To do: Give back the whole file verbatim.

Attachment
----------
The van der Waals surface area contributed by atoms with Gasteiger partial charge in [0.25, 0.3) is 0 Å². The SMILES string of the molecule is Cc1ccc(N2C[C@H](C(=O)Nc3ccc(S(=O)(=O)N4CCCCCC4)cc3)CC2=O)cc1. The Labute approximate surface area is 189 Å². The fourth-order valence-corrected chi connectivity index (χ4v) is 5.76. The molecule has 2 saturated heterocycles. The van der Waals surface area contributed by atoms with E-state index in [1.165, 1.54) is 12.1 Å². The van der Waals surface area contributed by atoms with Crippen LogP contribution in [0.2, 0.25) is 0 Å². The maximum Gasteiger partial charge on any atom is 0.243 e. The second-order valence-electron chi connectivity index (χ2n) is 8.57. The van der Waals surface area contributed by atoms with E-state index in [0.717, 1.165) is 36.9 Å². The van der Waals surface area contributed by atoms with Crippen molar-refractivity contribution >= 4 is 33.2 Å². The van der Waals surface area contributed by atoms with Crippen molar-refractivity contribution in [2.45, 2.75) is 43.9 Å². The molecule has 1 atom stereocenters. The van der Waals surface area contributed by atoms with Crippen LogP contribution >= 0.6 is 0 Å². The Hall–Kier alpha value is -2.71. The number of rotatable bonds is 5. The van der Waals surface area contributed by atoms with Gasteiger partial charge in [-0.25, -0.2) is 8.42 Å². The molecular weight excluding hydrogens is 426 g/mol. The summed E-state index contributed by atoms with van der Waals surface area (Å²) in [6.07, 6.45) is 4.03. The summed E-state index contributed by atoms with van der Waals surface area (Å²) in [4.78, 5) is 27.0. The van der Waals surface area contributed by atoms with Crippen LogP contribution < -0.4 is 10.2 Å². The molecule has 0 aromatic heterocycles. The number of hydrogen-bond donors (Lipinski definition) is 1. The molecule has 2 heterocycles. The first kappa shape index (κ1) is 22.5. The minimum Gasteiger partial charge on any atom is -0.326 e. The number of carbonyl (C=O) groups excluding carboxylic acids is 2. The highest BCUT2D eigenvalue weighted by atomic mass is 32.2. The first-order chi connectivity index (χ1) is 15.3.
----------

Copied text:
The van der Waals surface area contributed by atoms with Gasteiger partial charge in [0.25, 0.3) is 0 Å². The SMILES string of the molecule is Cc1ccc(N2C[C@H](C(=O)Nc3ccc(S(=O)(=O)N4CCCCCC4)cc3)CC2=O)cc1. The Labute approximate surface area is 189 Å². The fourth-order valence-corrected chi connectivity index (χ4v) is 5.76. The molecule has 2 saturated heterocycles. The van der Waals surface area contributed by atoms with E-state index in [1.165, 1.54) is 12.1 Å². The van der Waals surface area contributed by atoms with Crippen LogP contribution in [0.2, 0.25) is 0 Å². The maximum Gasteiger partial charge on any atom is 0.243 e. The second-order valence-electron chi connectivity index (χ2n) is 8.57. The van der Waals surface area contributed by atoms with E-state index in [0.717, 1.165) is 36.9 Å². The van der Waals surface area contributed by atoms with Crippen molar-refractivity contribution >= 4 is 33.2 Å². The van der Waals surface area contributed by atoms with Crippen molar-refractivity contribution in [2.45, 2.75) is 43.9 Å². The molecule has 1 atom stereocenters. The van der Waals surface area contributed by atoms with Crippen LogP contribution >= 0.6 is 0 Å². The Hall–Kier alpha value is -2.71. The number of rotatable bonds is 5. The van der Waals surface area contributed by atoms with Gasteiger partial charge in [-0.25, -0.2) is 8.42 Å². The molecular weight excluding hydrogens is 426 g/mol. The summed E-state index contributed by atoms with van der Waals surface area (Å²) in [6.07, 6.45) is 4.03. The summed E-state index contributed by atoms with van der Waals surface area (Å²) in [4.78, 5) is 27.0. The van der Waals surface area contributed by atoms with Crippen LogP contribution < -0.4 is 10.2 Å². The molecule has 0 aromatic heterocycles. The number of hydrogen-bond donors (Lipinski definition) is 1. The molecule has 2 heterocycles. The first kappa shape index (κ1) is 22.5. The minimum Gasteiger partial charge on any atom is -0.326 e. The number of carbonyl (C=O) groups excluding carboxylic acids is 2. The highest BCUT2D eigenvalue weighted by atomic mass is 32.2. The first-order chi connectivity index (χ1) is 15.3.